All of the above-mentioned scenarios appear to be natural extensions of a job you as an individual or your company is already doing well. But they all offer different typologies of business. Are the issues around scaling so generalizable that they can apply to all three of these differing examples? Yes. Let me explain why.

It seems a simple notion to scale up what you’re doing now to a larger audience or larger volume. After all, shouldn’t issues of scale be easily solved by just adding more of what you’re already doing?  The simple answer seems like yes, but hidden in that yes is the nuance that as you get bigger and bigger, the more complicated the task, the more difficult scaling will be. The more excellence is expected, the more time and money it will cost. It might be easy to scale mass production of chicken bites or pizza or even simple HR training when good enough is a universally expected low bar. It is far more difficult to scale up when higher bars of excellence are expected or the costs of failure are as high as the profits from success. Why?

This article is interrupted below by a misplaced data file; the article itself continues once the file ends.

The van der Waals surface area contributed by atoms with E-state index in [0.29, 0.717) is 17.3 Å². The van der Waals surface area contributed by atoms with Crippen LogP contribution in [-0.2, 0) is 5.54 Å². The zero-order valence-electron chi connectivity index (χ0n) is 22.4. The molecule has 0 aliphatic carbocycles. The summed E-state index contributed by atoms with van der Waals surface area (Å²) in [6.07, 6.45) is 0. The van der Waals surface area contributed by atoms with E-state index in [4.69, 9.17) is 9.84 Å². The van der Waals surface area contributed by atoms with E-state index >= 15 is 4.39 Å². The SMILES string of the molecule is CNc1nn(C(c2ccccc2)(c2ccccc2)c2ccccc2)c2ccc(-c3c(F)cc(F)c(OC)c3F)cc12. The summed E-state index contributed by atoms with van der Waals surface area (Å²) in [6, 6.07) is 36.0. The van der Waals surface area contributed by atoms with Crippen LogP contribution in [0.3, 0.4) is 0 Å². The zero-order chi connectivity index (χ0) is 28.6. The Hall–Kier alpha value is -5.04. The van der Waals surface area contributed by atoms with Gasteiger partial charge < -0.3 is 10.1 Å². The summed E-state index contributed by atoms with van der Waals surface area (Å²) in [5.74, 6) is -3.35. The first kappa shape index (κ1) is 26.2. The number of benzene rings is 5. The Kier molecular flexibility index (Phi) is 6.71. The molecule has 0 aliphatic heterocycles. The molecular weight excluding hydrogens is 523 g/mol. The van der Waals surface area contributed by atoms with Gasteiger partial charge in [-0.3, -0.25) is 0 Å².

As you can see from the scenarios above, it is possible to control variables at small scale far more easily than you can at large scale. To discuss that further, allow me to  bring in some real science that leaders considering growth should consider. Science actually explains why we underestimate how long something will take to do and why scaling up doesn’t always result in the same outcomes you get when you experiment. Lets look at some of that science.

In his Freakonomics podcast titled “Policymaking Is Not a Science”, Stephen Dubner discusses the science of using science, specifically to address scalability and why certain experiments that do so well in a controlled setting don’t translate when scaled up to the broader population. He discusses why, even though heart medication is so successful at treating individuals, so many don’t actually take their medicines. Or why so many people with cochlear implants don’t use them all the time. This got me thinking about businesses that want to scale up and move to the next level. Those two examples highlight simple and seemingly routine behaviors for someone to achieve specific desired outcomes: improve heart health and improve hearing. Yet, unexpectedly, science finds it difficult to explain why people won’t consistently do what ought to be routine. We must come to expect that if people don’t take their heart medicine, not everyone will follow all the procedures required to complete an objective in the time you think it ought to be done.